✅I got my CD signed by the singer who performed at the festival.
❌I got my CD signed by the singer which performed at the festival.
✅I got my CD signed by the singer that performed at the festival.

✅This is the coat which belongs to my father.
❌This is the coat who belongs to my father.
✅This is the coat that belongs to my father.

Hope this makes it a little easier to understand!
Q: What is the difference between are you an English speaker? and are you English speaker? ?
A: Are you an English speaker is the full one used by people fluent in english it's the correct grammar version, on the other hand are you English speaker is mostly used by those who don't know english so the proper one is most definently "Are you an English Speaker"
Q: What is the difference between He is a good speaker of English and He is good speakers of English ?
A: He is a good speaker of English ( correct )
He is good speakers ( plural/ or used when the topic is two or more ) of English ( wrong )
Q: What is the difference between speaker and boom box ?
A: A boombox is a portable combination of two loudspeakers and a radio and cassette player

Translations of "Speaker"

Q: How do you say this in English (US)? native speaker
A: it is "Native speaker" itself
Q: How do you say this in English (US)? advanced speaker of Japanese
A: Check the question to view the answer
Q: How do you say this in English (US)? 私の英語は今、話にならない程下手ですが、いつかnative speakerと同じぐらい話せるようになりたいです。
A: Although my English isn't very good when it comes to holding a conversation right now, one day I want to be able to speak it as well as a native speaker.

edit: For future generations, the above answer isn't quite correct.
話にならない should probably have been translated as "Not worth talking about".
"Although my English is so bad right now that it's not worth talking about, one day I want to be able to speak it as well as a native speaker."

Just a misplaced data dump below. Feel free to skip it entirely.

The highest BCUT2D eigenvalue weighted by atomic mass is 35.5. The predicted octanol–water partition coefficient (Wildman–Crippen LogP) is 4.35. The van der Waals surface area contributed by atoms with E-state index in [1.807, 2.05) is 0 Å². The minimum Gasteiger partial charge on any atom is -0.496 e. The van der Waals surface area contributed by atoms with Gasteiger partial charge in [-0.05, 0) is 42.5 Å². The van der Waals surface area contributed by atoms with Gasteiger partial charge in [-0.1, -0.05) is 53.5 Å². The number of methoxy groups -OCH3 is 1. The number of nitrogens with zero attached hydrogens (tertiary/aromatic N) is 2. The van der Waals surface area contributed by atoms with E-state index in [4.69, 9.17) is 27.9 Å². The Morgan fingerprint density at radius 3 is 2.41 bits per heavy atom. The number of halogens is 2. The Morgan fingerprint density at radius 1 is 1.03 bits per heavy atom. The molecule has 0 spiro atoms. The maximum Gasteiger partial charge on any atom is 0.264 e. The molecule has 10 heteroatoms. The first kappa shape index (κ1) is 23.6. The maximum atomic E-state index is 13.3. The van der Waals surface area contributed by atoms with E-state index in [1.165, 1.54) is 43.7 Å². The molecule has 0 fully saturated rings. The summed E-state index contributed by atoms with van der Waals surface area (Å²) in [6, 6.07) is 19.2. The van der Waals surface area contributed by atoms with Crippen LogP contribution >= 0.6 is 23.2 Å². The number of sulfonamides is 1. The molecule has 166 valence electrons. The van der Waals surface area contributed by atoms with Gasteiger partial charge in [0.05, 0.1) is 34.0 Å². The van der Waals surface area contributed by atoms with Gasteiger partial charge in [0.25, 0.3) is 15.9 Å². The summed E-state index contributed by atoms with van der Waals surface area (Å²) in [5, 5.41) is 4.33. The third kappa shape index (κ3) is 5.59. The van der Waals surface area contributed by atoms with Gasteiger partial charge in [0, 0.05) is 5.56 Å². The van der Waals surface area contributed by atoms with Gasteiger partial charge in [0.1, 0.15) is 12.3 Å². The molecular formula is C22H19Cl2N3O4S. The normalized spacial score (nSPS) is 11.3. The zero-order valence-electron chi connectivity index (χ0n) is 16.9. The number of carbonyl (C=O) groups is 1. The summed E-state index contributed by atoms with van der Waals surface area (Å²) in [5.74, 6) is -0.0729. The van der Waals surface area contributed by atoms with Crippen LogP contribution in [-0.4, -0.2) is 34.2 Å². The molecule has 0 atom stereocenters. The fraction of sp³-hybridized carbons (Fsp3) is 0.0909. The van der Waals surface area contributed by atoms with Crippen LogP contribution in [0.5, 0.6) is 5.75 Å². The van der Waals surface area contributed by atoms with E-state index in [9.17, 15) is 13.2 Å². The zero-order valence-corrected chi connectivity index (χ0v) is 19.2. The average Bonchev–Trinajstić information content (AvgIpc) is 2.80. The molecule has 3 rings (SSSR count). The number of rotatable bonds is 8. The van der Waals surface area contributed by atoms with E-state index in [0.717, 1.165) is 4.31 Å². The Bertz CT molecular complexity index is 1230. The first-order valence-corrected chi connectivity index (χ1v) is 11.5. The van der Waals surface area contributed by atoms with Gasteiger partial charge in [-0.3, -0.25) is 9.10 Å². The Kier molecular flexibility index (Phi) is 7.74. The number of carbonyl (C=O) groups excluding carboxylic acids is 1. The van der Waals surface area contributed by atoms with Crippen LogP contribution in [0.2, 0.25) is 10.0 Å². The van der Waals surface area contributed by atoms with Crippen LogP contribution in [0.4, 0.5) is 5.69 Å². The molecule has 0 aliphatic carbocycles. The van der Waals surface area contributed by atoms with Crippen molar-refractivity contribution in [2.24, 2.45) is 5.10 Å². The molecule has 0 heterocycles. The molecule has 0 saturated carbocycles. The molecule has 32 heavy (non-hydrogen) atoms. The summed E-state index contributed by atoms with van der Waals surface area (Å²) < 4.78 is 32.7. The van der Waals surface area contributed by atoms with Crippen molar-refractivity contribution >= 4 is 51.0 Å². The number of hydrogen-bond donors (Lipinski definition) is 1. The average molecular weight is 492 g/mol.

Q: How do you say this in English (US)? I am a confident English speaker with Upper-Intermediate level
A: Check the question to view the answer
Q: How do you say this in English (UK)? I'm looking for native English speaker. I wanna learn how to speak English and against it I'll teach Urdu, Hindi and Punjabi
A: I want to learn how to speak English and in return, I'll teach you Urdu...

Other questions about "Speaker"

Q: I want to ask native English speakers
Do you guys often use thease words?
That's reason why~
The things is that~
A: "That's the reason why..." and "The thing is that..." would sound more natural
Q: Why native speakers some times write like "Can't wait 〜"
they do not use I many times, do not they ? How to use that way ?
A: In informal language, I or it is often skipped, like

(I) don't know --> dunno,
(I) got it, (I) said it,
(it) might be, (it) can be true
Q: How do native speakers use "by the way "in English?
A: By the way is used when you want to change the subject of the conversation to something else. Usually it is something you had wanted to ask previously.

A: Thank you for sending me that document.
B: No problem! Was it useful?
A: Yes! I couldn't have done my presentation without it. Thanks
B: You're welcome. By the way , did you speak to Tony? he wanted to ask you something
Q: Native speakers pls! Question about ''T'' sound in american spoken english.

1) center, interview, twenty

which region of the US pronouce these words without a "T" sound? Are these words pronounce without a ''T'' sound the majority?

2) mountain, curtain, sentence

which region of the US pronouce these words with a stop"T"? Are these words pronounce with a stop''T'' the majority?
A: I don’t know about specific regions or accents, but I don’t consistently use a hard T with any of the words. Depending on what I’m saying and how I’m saying it changes if there’s a “t” sound in the middle or not. When I speak normally, it’s pretty fast though, so maybe I generally don’t use the T sound.
I’m from Florida, so we don’t have much of an accent by the way. :)

I think it depends on how someone is saying it, because sometimes I do say them with a hard t sound.
Q: why native speakers oftentimes use "like" when they talks about something?
A: The people who do this seem to need to keep talking without having enough to say. They include these extra meaningless words "like" that communicate nothing but fill up the silence.

(By the way as you are asking about UK English you might want to know that "oftentimes" is another Americanism and it would only be used in US English.)